British Stem Cell Researcher: Benefits of Therapeutic Cloning Oversold

Bioethics   |   Steven Ertelt   |   Dec 19, 2006   |   9:00AM   |   WASHINGTON, DC

British Stem Cell Researcher: Benefits of Therapeutic Cloning Oversold Email this article
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by Steven Ertelt Editor
December 19
, 2006

Cambridge, England ( — A leading British scientist who has engaged in stem cell research says the benefits of human cloning for research are being oversold. Professor Austin Smith of the University of Cambridge says research cloning may never lead to cures and that scientists should focus more on adult stem cell research.

Professor Smith told the local Times newspaper that human cloning for research purposes "clearly upsets the general public" and has limited potential for treating diseases. It also adds little to the understanding of human biology, he said.

Smith also indicated that one of the biggest reasons for creating cloned human embryos — to eventually yield patient-specific embryonic stem cells that would overcome immune system rejection issues — may never come to fruition.

Instead, Smith said scientists should spend more time focusing on adult stem cell research or using embryonic stem cells from leftover human embryos from fertility clinics.

Such research has not been given enough attention, he told the Times, but would likely be more beneficial for patients in the long-term.

Smith is also concerned that some cloning experiments are simply being performed out of intellectual curiosity without any real tangible benefit intended.

"Its prominence is out of proportion to the significance of what’s being done, and there are real question marks about whether it has any utility at all," he told the newspaper.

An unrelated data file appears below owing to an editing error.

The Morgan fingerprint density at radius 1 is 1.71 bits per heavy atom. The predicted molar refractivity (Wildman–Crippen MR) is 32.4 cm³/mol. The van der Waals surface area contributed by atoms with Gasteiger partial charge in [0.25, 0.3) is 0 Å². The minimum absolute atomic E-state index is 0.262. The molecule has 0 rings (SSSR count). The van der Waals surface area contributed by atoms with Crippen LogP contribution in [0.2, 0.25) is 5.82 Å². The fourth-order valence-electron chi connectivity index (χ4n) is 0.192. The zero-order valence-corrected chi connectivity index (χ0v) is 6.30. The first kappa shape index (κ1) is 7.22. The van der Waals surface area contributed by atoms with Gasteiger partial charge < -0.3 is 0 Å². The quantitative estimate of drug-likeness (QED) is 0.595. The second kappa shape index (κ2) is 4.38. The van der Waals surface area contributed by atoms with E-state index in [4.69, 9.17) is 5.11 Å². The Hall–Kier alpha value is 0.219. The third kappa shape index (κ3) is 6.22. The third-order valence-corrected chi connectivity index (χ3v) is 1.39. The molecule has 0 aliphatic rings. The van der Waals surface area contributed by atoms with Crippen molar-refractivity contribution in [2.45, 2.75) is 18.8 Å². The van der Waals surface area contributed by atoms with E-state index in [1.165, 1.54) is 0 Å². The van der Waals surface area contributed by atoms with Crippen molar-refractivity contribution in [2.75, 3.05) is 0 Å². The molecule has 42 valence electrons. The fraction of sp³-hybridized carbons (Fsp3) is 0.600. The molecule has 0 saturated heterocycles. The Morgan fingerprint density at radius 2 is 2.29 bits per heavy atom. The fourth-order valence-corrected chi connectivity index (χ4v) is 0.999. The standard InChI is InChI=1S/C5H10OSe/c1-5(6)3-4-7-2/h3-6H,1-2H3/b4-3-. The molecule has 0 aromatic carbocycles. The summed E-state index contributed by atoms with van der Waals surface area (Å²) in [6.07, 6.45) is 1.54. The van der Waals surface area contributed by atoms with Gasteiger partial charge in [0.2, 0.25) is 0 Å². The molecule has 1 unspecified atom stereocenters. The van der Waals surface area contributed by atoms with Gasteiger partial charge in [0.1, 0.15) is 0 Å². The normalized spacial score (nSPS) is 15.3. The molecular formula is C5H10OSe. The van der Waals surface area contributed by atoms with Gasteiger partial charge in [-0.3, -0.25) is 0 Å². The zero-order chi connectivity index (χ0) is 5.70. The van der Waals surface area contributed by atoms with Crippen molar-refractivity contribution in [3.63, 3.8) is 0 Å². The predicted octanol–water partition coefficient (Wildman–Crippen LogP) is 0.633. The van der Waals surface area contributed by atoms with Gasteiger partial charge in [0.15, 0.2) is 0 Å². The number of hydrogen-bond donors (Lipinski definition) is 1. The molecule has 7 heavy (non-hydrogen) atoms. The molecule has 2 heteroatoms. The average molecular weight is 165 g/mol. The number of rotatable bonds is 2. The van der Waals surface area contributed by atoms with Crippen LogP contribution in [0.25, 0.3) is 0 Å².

Smith will be the new director of the Wellcome Trust Center for Stem Cell Research in Cambridge, which opens on Monday. He previously was a leader at University of Edinburgh’s Institute for Stem Cell Research, where Dolly the sheep was cloned.

In June, a team Smith led discovered a gene that may make it possible to take adult stem cells and transform them into embryonic ones with the same properties. If their research proves to be a success, it could greatly impact the debate about embryonic stem cell research by reducing the need to use it or human cloning for studies.

The scientists used mouse cells to examine the role of a gene that, when fused to a specialized brain adult stem cell reprograms it into an embryonic one.
Ultimately, a patient’s own stem cells could be turned into embryonic ones and reinserted into their bodies to cure or heal various ailments.

Smith told the San Francisco Chronicle at the time that at least another year of experimental work is needed to understand the reprogramming process, which involves a gene known as "nanog."

"We thought this was something that would take us a very long time to work out, but now this changes from being a black box to something we can work to understand," he said.

Pro-life groups oppose embryonic stem cell research because days-old unborn children are killed for their stem cells. They say adult stem cell research has been successful on its own because it has already produced dozens of cures and treatments.